FAQ LUKUMI SANTERIA

 

1.GENERAL QUESTIONS FROM OUTSIDERS/NEWCOMERS ABOUT LUKUMI (Santeria)

  1. What is Lukumi?

Lukumi (often spelled Lucumi), popularly known as Santeria, or La Regla de Ocha is a religious system brought to the New World island of Cuba by Yoruba slaves from Africa in the area that is now Nigeria .

  1. Where did Lukumi come from?

The roots of Lukumi are from the Yoruba speaking peoples of West Africa – who had various sub-ethnic groups. Lukumi evolved out of contact between enslaved Africans brought to Cuba with other African ethnic groups, and the diffusion of the Roman Catholic rituals of the slaveholders. This process is often referred to as syncretism.  Elements of contact with surviving indigenous Caribs, and with Chinese indentured labor on the island also affected Lukumi ritual practices.

  1. What is Santeria?

A popular name for the New World African based religion, Lukumi or La Regla de Ocha, which has incorporated elements of Catholic worship. Orisha are often popularly referred to as “saints”, however – Shango is not Saint Barbara, nor is Babaluaye Saint Lazarus.

  1. Why do you call your religion “santeria” and yourselves “santera/santeros” if you don’t worship saints?

Since slaves In Cuba were not allowed to practice their religions openly, and slaves were also baptized Catholic by their Spaniard enslavers, the practice of Yoruba religion had to incorporate elements of Catholicism in order to survive.  Over time – descendants of Africans in Cuba continued to practice Catholicism – but to also continued their earlier beliefs.  There was diffusion of Catholicism into Yoruba belief. Slaves were allowed to join societies called Cabildos, which were devoted to specific saints.  Members of the Cabildos paraded – and formed groups ostensibly devoted to the Catholic images, while still practicing as priests in the older Yoruba tradition.  These Lukumi priests, as a result, were called “santeros”.

  1. What/who are the Orisha?

Orisha are deified ancestors – symbolic of both natural forces and energies who stand between the living and the Creator (Olodumare) in Yoruba belief.  Their energies directly interact with humans, since Olodumare is distant and removed from human affairs.

  1. What are Egun?

Lineal ancestral spirits.  All  ceremonies and rituals in the Lukumi religion begin with paying homage to one’s ancestors.

  1. Why is your religion secret?

Because it was repressed under slavery, its adherents arrested and persecuted, open worship was impossible both during enslavement and after emancipation.  Due to the ethnocentrism and racism of practitioners of mainstream religions who did not recognize African systems of belief as religions, and to their attitudes towards animal sacrifice as part of ritual, Lukumi was banned.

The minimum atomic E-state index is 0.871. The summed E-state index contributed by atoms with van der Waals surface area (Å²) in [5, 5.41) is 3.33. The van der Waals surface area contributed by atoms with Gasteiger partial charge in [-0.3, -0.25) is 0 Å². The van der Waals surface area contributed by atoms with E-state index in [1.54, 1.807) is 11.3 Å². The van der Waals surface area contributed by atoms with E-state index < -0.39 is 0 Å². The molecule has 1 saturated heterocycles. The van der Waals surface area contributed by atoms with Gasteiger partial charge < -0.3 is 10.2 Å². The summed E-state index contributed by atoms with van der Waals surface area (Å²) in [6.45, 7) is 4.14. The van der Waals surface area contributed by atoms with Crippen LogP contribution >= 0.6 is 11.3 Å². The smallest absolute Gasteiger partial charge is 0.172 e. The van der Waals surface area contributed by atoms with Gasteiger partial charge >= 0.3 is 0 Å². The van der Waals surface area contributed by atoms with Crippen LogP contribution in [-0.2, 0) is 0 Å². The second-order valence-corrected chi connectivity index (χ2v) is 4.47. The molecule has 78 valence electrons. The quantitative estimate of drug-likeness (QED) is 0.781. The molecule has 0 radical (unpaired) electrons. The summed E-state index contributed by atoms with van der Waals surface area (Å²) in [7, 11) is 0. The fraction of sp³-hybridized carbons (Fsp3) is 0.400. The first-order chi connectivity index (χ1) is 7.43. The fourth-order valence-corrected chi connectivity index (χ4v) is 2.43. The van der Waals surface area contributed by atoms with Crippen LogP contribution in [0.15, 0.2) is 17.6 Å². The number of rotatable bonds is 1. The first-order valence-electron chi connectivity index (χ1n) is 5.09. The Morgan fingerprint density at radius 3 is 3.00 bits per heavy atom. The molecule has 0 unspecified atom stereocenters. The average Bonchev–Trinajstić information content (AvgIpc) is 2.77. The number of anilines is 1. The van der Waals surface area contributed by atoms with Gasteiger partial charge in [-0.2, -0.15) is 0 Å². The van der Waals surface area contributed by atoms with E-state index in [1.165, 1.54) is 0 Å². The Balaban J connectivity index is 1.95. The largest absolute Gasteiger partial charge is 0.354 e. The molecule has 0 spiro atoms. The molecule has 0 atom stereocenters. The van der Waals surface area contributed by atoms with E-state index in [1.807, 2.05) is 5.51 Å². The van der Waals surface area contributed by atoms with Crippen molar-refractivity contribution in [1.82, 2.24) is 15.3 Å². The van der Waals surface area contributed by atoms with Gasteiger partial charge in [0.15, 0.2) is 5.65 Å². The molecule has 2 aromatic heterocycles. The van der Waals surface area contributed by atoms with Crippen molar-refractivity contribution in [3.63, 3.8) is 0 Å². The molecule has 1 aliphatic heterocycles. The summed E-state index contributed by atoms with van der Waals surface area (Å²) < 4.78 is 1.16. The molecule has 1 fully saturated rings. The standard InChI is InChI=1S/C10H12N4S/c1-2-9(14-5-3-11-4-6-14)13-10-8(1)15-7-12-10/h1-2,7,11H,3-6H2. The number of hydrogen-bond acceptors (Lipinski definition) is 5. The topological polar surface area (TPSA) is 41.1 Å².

When the Church of the Lukumi Babalu Aye v. City of Hialeah won a Supreme court case in 1993, it opened the doors for Lukumi worshippers to begin to practice openly in the United States .  There is still a level or fear and paranoia – heightened by media sensationalism, misinformation, and local ordinances that restrict Lukumi  worshippers from openly declaring their faith and exercising their right to worship.  As more scholarly books are published, as Lukumi’s become more pro-active, this situation is changing.  The Internet has played a major role in this process.

  1. How do I deal with a Lukumi practitioner as an employer, co-worker, teacher, health practitioner, corrections officer?

The same way you would deal with people of other faiths – with respect. If they are wearing bead necklaces – refrain from touching them.  If they have their heads covered – respect that the same way you would respect the yarmulke of a Jewish person, the turban of a Sikh or the kufi of a Muslim.

 

  1. QUESTIONS ABOUT LUKUMI AS A BELIEF SYSTEM AND IN RELATIONSHIP TO OTHER RELIGIONS/FAITHS
  2. Do you believe in God?

Yes we believe in a Creator who we call Olodumare.

  1. Do you believe in the Devil?

No.   Yoruba belief  has no oppositional set up – good versus evil, God versus a Devil.  One strives to develop good character and good works during your lifetime.  There are concepts of negative energies however – most generated by human foibles.

  1. Do you have a Church or place to worship?

Lucumi practitioners have shrines and altars in their own homes, but come together for group worship in a variety of locations for specific events.  This is one of the main differences between Lukumi and Candomble of Brazil – a sister worship system, where there are terreiros or houses of worship.

  1. Do you have a religious text like the Bible or Koran?

Yes – but it was orally transmitted until recently.  This corpus of knowledge includes Odu Ifa and patakis (moral parables)

  1. Where can I find / read your sacred text? Who wrote it?

There are numerous ethnographic texts compiling portions of Odu Ifa, prayers (Oriki) and patakis (parables) as well as the body of religious ceremonial songs and drum patterns which are prayer as well.  No one text exists with the entire corpus since it is still oral and passed down from teachers to students.

  1. Is Lukumi/Santeria a cult?

No. “Cult” is a pejorative term.   Lukumi is a religion.  It has over 20 million adherents in the New World when you include the branches in Brazil .

  1. Isn’t Lukumi/Santeria voodoo?

No.  Voudou or Vodoun is an West African religion brought to the New World by the Fon people of Dahomey , and though they have similarities they are different in genesis.

  1. What’s the difference between Lukumi and Espiritismo?

They are completely different systems of belief.  Lucumi is a religion, Espiritismo is the practice of medium-ship, dealing with the dead and guardian spirits – based on French spiritism which became popularized in the New World in the early 1900’s, particularly in Puerto Rico.   In the 1940’s and 1950’s some practitioners of Espiritismo also became Santeros – and have grafted the two practices together.